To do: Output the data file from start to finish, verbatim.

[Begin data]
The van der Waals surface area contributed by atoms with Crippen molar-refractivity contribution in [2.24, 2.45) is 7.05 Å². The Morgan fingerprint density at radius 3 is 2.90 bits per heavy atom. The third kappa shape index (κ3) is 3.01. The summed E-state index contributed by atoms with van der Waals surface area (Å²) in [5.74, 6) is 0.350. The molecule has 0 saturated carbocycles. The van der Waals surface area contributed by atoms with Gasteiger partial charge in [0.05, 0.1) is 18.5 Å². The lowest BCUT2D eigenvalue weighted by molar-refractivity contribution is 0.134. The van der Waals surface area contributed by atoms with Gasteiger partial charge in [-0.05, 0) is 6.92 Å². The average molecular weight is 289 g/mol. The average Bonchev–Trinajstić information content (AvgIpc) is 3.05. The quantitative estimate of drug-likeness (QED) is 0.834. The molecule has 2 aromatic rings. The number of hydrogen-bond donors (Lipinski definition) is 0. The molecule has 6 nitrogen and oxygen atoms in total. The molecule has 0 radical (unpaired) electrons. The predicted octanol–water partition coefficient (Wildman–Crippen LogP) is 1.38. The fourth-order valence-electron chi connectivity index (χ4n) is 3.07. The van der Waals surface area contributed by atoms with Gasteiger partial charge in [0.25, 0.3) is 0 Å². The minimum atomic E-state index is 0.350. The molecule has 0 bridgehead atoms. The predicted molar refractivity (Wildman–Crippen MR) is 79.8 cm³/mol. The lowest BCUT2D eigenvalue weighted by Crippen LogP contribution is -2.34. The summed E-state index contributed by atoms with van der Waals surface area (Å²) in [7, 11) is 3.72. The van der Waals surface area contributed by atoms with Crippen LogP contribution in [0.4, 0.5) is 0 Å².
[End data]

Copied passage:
The van der Waals surface area contributed by atoms with Crippen molar-refractivity contribution in [2.24, 2.45) is 7.05 Å². The Morgan fingerprint density at radius 3 is 2.90 bits per heavy atom. The third kappa shape index (κ3) is 3.01. The summed E-state index contributed by atoms with van der Waals surface area (Å²) in [5.74, 6) is 0.350. The molecule has 0 saturated carbocycles. The van der Waals surface area contributed by atoms with Gasteiger partial charge in [0.05, 0.1) is 18.5 Å². The lowest BCUT2D eigenvalue weighted by molar-refractivity contribution is 0.134. The van der Waals surface area contributed by atoms with Gasteiger partial charge in [-0.05, 0) is 6.92 Å². The average molecular weight is 289 g/mol. The average Bonchev–Trinajstić information content (AvgIpc) is 3.05. The quantitative estimate of drug-likeness (QED) is 0.834. The molecule has 2 aromatic rings. The number of hydrogen-bond donors (Lipinski definition) is 0. The molecule has 6 nitrogen and oxygen atoms in total. The molecule has 0 radical (unpaired) electrons. The predicted octanol–water partition coefficient (Wildman–Crippen LogP) is 1.38. The fourth-order valence-electron chi connectivity index (χ4n) is 3.07. The van der Waals surface area contributed by atoms with Gasteiger partial charge in [0.25, 0.3) is 0 Å². The minimum atomic E-state index is 0.350. The molecule has 0 bridgehead atoms. The predicted molar refractivity (Wildman–Crippen MR) is 79.8 cm³/mol. The lowest BCUT2D eigenvalue weighted by Crippen LogP contribution is -2.34. The summed E-state index contributed by atoms with van der Waals surface area (Å²) in [7, 11) is 3.72. The van der Waals surface area contributed by atoms with Crippen LogP contribution in [0.4, 0.5) is 0 Å².